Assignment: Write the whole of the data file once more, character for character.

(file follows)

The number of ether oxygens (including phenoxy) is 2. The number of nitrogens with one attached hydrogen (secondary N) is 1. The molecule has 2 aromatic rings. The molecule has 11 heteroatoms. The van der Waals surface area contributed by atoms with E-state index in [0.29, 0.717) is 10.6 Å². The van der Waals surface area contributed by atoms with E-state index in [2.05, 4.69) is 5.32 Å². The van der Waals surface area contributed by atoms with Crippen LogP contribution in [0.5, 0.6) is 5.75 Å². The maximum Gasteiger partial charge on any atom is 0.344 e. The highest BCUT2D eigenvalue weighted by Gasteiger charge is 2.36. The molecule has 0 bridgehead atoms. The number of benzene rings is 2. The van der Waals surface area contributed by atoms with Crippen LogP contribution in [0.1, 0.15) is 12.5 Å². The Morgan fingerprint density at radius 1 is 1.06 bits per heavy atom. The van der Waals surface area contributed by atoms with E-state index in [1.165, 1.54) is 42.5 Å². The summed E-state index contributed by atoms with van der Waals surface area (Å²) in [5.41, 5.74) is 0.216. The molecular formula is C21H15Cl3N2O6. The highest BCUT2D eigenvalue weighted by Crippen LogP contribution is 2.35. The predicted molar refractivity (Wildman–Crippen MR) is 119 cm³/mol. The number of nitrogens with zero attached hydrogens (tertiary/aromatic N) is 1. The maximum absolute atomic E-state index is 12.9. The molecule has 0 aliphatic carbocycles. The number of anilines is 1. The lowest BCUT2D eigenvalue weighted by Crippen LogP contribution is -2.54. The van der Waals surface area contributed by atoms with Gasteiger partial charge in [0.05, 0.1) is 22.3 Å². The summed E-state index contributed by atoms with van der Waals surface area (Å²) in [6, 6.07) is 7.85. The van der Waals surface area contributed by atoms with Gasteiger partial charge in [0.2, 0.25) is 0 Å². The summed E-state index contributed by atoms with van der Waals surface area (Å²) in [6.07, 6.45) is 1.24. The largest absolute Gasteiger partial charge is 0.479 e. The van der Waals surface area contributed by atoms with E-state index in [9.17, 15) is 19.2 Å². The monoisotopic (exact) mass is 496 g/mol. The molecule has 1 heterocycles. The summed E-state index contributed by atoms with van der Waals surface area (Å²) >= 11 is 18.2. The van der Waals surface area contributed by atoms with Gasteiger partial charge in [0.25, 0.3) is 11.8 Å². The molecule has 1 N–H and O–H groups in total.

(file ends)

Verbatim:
The number of ether oxygens (including phenoxy) is 2. The number of nitrogens with one attached hydrogen (secondary N) is 1. The molecule has 2 aromatic rings. The molecule has 11 heteroatoms. The van der Waals surface area contributed by atoms with E-state index in [0.29, 0.717) is 10.6 Å². The van der Waals surface area contributed by atoms with E-state index in [2.05, 4.69) is 5.32 Å². The van der Waals surface area contributed by atoms with Crippen LogP contribution in [0.5, 0.6) is 5.75 Å². The maximum Gasteiger partial charge on any atom is 0.344 e. The highest BCUT2D eigenvalue weighted by Gasteiger charge is 2.36. The molecule has 0 bridgehead atoms. The number of benzene rings is 2. The van der Waals surface area contributed by atoms with Crippen LogP contribution in [0.1, 0.15) is 12.5 Å². The Morgan fingerprint density at radius 1 is 1.06 bits per heavy atom. The van der Waals surface area contributed by atoms with E-state index in [1.165, 1.54) is 42.5 Å². The summed E-state index contributed by atoms with van der Waals surface area (Å²) in [5.41, 5.74) is 0.216. The molecular formula is C21H15Cl3N2O6. The highest BCUT2D eigenvalue weighted by Crippen LogP contribution is 2.35. The predicted molar refractivity (Wildman–Crippen MR) is 119 cm³/mol. The number of nitrogens with zero attached hydrogens (tertiary/aromatic N) is 1. The maximum absolute atomic E-state index is 12.9. The molecule has 0 aliphatic carbocycles. The number of anilines is 1. The lowest BCUT2D eigenvalue weighted by Crippen LogP contribution is -2.54. The van der Waals surface area contributed by atoms with Gasteiger partial charge in [0.05, 0.1) is 22.3 Å². The summed E-state index contributed by atoms with van der Waals surface area (Å²) in [6, 6.07) is 7.85. The van der Waals surface area contributed by atoms with Gasteiger partial charge in [0.2, 0.25) is 0 Å². The summed E-state index contributed by atoms with van der Waals surface area (Å²) in [6.07, 6.45) is 1.24. The largest absolute Gasteiger partial charge is 0.479 e. The van der Waals surface area contributed by atoms with E-state index in [9.17, 15) is 19.2 Å². The monoisotopic (exact) mass is 496 g/mol. The molecule has 1 heterocycles. The summed E-state index contributed by atoms with van der Waals surface area (Å²) >= 11 is 18.2. The van der Waals surface area contributed by atoms with Gasteiger partial charge in [0.25, 0.3) is 11.8 Å². The molecule has 1 N–H and O–H groups in total.